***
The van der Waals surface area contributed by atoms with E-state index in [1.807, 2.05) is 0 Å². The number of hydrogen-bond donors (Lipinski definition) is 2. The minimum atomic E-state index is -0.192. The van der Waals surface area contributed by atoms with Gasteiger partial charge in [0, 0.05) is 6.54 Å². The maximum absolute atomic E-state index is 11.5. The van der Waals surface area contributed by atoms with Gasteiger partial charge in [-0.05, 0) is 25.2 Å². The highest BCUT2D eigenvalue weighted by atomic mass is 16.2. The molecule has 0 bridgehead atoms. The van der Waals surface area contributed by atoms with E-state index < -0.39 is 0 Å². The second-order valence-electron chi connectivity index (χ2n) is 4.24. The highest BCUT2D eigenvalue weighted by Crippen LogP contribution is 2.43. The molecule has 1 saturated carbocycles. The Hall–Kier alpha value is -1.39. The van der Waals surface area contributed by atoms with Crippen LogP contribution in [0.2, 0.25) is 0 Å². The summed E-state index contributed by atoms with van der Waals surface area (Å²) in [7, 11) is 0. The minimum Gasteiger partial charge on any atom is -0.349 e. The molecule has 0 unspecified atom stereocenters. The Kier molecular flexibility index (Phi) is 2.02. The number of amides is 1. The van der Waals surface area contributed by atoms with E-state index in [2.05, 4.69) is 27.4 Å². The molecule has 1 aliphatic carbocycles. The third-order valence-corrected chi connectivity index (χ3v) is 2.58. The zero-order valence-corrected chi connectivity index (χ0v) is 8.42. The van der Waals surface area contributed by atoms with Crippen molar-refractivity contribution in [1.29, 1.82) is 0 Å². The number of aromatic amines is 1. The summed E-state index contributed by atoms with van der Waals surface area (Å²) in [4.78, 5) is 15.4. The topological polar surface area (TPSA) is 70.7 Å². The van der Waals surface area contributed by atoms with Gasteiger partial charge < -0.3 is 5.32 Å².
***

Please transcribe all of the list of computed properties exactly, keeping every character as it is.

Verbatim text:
The van der Waals surface area contributed by atoms with E-state index in [1.807, 2.05) is 0 Å². The number of hydrogen-bond donors (Lipinski definition) is 2. The minimum atomic E-state index is -0.192. The van der Waals surface area contributed by atoms with Gasteiger partial charge in [0, 0.05) is 6.54 Å². The maximum absolute atomic E-state index is 11.5. The van der Waals surface area contributed by atoms with Gasteiger partial charge in [-0.05, 0) is 25.2 Å². The highest BCUT2D eigenvalue weighted by atomic mass is 16.2. The molecule has 0 bridgehead atoms. The van der Waals surface area contributed by atoms with E-state index < -0.39 is 0 Å². The second-order valence-electron chi connectivity index (χ2n) is 4.24. The highest BCUT2D eigenvalue weighted by Crippen LogP contribution is 2.43. The molecule has 1 saturated carbocycles. The Hall–Kier alpha value is -1.39. The van der Waals surface area contributed by atoms with Crippen LogP contribution in [0.2, 0.25) is 0 Å². The summed E-state index contributed by atoms with van der Waals surface area (Å²) in [7, 11) is 0. The minimum Gasteiger partial charge on any atom is -0.349 e. The molecule has 0 unspecified atom stereocenters. The Kier molecular flexibility index (Phi) is 2.02. The number of amides is 1. The van der Waals surface area contributed by atoms with E-state index in [2.05, 4.69) is 27.4 Å². The molecule has 1 aliphatic carbocycles. The third-order valence-corrected chi connectivity index (χ3v) is 2.58. The zero-order valence-corrected chi connectivity index (χ0v) is 8.42. The van der Waals surface area contributed by atoms with Crippen molar-refractivity contribution in [1.29, 1.82) is 0 Å². The number of aromatic amines is 1. The summed E-state index contributed by atoms with van der Waals surface area (Å²) in [4.78, 5) is 15.4. The topological polar surface area (TPSA) is 70.7 Å². The van der Waals surface area contributed by atoms with Gasteiger partial charge < -0.3 is 5.32 Å².